CHAMPION goalkicker Matthew Lloyd has cast doubt on Israel Folau's future in the AFL, and fears giving the rugby league convert ''token'' games could stifle the development of young Greater Western Sydney forwards Jonathon Patton and Jeremy Cameron.
Lloyd, who mentored both Cameron and Patton as juniors at the Australian Institute of Sport, says playing Folau would only ''get in the way'' of the Giants duo becoming the league's most lethal one-two punch in the future.
But his view was countered by his former coach at Essendon, GWS coach Kevin Sheedy, who is adamant there is room for all three key forwards.
Just because Folau did not rise through the normal AFL developmental ranks should not mean his unique talent deserved less opportunity to flourish, Sheedy said last night.
Lloyd told The Age yesterday that the Giants had no choice but to play No.1 draft pick Patton alongside Cameron as much as possible, leaving Folau as high-priced insurance in case of injury.
''If Cameron had have gone into the draft, he would have fought Patton for the No. 1 pick. That's how highly those two are rated,'' Lloyd said of the pair, who have already been compared to himself and former Bombers teammate Scott Lucas after Patton's impressive debut against Richmond on Saturday.
''So you've just got to play them week in and week out and I just don't see how Israel fits in,'' he said.
''I understand there is pressure to play him [Folau], but if it was purely a football decision, I don't think there is a position at all I would play him in.
''I think they are going to be in a compromised position for the next 18 months, picking him for promotional purposes more than playing purposes.''
Lloyd, who disagrees with Sheedy's contention that all three can play in the one forward line, said he would be surprised if Folau stayed in the AFL when his contract expires at the end of 2014.
''Unless he improved dramatically and he's got a real desire and passion to keep going … he would just look across and see Patton and Cameron and all the other great key-position players they've got and think to himself, if I'm trying to beat these guys for a spot I'm kidding myself,'' said the Coleman medallist, who kicked 926 goals for Essendon.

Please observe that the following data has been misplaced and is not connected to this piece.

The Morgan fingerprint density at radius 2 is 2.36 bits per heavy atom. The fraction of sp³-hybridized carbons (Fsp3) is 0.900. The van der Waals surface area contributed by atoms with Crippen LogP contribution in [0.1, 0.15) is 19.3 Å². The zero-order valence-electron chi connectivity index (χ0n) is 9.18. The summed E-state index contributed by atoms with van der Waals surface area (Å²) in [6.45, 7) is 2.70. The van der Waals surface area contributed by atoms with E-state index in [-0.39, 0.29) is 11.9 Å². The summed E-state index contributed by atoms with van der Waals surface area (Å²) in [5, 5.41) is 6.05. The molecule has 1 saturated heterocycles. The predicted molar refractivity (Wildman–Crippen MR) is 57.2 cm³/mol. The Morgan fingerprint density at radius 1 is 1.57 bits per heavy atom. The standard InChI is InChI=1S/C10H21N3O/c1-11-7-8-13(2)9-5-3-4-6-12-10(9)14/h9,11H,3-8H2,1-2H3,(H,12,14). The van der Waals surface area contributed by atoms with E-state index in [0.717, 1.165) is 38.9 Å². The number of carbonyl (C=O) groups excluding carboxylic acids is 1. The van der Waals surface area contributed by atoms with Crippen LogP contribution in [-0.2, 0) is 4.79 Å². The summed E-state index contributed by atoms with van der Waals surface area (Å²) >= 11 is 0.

Folau has two years to run on his lucrative contract, and GWS - which is expected to re-sign several key youngsters this week - is delighted with his progress and his work promoting the game in the rugby league stronghold.
''No one knows what's going to happen,'' Sheedy told The Age last night. ''If you never make decisions and you don't try to develop people from other sports, then you never know what we are missing out on.
''Look at what happened with indigenous players, or the Irishmen. Somebody said then that you are wasting your time.''
Sheedy said Lloyd was entitled to his opinion, before pointing out that ''he has never coached and never put a list together.''
''He's not a risk-taker, otherwise he would be trying league coaching,'' he said.
It is understood that Folau, who is on the way back from a hamstring injury, is undecided about his future post-2014, and his management won't enter into contract negotiations until the middle of next year.
''If he makes a good fist of it, then he will probably be like [Gold Coast's] Karmichael Hunt and extend his contract,'' Folau's agent David Riolo said yesterday. But he admitted there was always ''plenty of interest'' from NRL clubs.
One factor in whether Folau will continue to play AFL could be that when he comes out of contract, the NRL will have negotiated a new broadcast deal. That will give its clubs more salary cap room and more money to throw at the former rugby league star.
Lloyd said he believed Folau had served his initial purpose to lift the club's profile in western Sydney. But he said the Giants' future success would work against him, predicting Sheedy will come under pressure next year to drop Folau to give its young stars more game time as GWS wins more games.